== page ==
How many times have I heard people tell me how unhappy they are, only to understand that they refuse to be happy until certain conditions are met?
We all do this-- we postpone our moment of joy until we’re financially secure, or we have risen to a certain position at work, or we are surrounded by adoring family members who love us without any tension or conflict.
How many times do I hear people tell me how they refuse to be happy until someone apologizes for something they said a month, a year, or ten years ago? Or people who are so wracked with guilt over something they did, that now they cannot find any real peace and contentment.
And then there are all those folks who are anxious about what happens tomorrow.
I think the point about my friend’s story is that those moments of joy that we long for are available to us right now. They’re under our noses, so to speak. They involve being awake, and aware, and open. They can’t really be earned, but we can be ready at a moment’s notice if we’re fully present.
And then I think about how many times Jesus said just that about the Kingdom… that it’s right here amongst us, and that we must stay awake, and be ready.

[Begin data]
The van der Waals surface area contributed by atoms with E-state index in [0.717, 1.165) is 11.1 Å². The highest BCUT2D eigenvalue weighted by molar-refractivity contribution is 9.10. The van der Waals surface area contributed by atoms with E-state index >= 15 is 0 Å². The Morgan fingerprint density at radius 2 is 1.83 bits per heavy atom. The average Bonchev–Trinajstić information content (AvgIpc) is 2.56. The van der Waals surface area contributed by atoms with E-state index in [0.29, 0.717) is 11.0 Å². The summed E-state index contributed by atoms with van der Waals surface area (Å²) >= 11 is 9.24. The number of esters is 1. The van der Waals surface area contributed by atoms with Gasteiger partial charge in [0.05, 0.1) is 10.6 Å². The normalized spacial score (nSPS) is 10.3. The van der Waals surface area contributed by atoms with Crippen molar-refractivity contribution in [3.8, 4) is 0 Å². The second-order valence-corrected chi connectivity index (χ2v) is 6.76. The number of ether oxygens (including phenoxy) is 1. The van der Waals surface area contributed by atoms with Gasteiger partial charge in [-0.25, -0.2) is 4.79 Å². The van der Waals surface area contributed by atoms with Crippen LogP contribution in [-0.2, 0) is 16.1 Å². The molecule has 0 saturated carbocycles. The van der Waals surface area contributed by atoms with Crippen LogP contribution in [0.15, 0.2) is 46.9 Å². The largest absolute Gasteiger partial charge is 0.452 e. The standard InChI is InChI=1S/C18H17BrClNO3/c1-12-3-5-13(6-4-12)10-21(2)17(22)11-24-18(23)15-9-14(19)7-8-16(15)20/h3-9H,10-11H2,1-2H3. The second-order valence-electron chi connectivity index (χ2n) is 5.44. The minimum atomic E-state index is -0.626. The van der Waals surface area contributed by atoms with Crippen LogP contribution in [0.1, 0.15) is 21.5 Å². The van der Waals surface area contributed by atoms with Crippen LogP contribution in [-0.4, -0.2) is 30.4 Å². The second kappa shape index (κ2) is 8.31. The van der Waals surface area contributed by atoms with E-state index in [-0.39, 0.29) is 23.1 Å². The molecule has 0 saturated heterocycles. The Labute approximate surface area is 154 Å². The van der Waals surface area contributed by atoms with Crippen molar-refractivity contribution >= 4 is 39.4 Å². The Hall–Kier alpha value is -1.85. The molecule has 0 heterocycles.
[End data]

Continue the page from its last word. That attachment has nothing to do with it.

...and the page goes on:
Happiness, the peaceful joy that we seek…it’s not far off. And while we can’t earn it or make it happen, we can practice for it and be ready, like being ready to catch a ball.
How can we practice?
We need to find time in our lives to play, to be like children again. We may not be able to recover our innocence, but we can set some time aside each day to do something we love, something that makes us feel alive, something that totally engages us in a moment of creativity, or fun. How do you like that, a priest telling you to have fun!
It also demands that we be fully present, and that means not dwelling in the past, or fretting about the future. Joy happens right now, not yesterday, and not tomorrow. An 18th century Jesuit named Jean de Caussade called this experience the sacrament of the present moment.
It is a simple thing. After living in various poor countries, it struck me that the problem with being rich is that it seems to take more and more money to make people happy, if that can ever be the way to true happiness in the first place.
On the other hand, I’ve seen people take ridiculous satisfaction in the simple things, catching a fish, building a wooden box, cooking a meal, or picking ripe vegetables from a garden.
Finally, it seems to me that the secret to joy is a peaceful acceptance of that cosmic motion and change happening all around us.
There are some things we can hold on to, and yet most things are beyond our grasp. As Paul tells us in his letter to the Philippians, even Jesus, the Son of God, did not think that equality with God was something to be grasped at. Jesus, more than any of us, knew what to hold on to, and when to let go. It takes wisdom to know what we can hold on to, and when we need to let go.
I humbly submit, herein lies one of the deep secrets to the joy we seek.
I want to close with a quote from St. Theresa of Avila, a woman renowned for her sense of humor and her deep joy.
“From somber, serious, sullen saints, save us, O Lord!”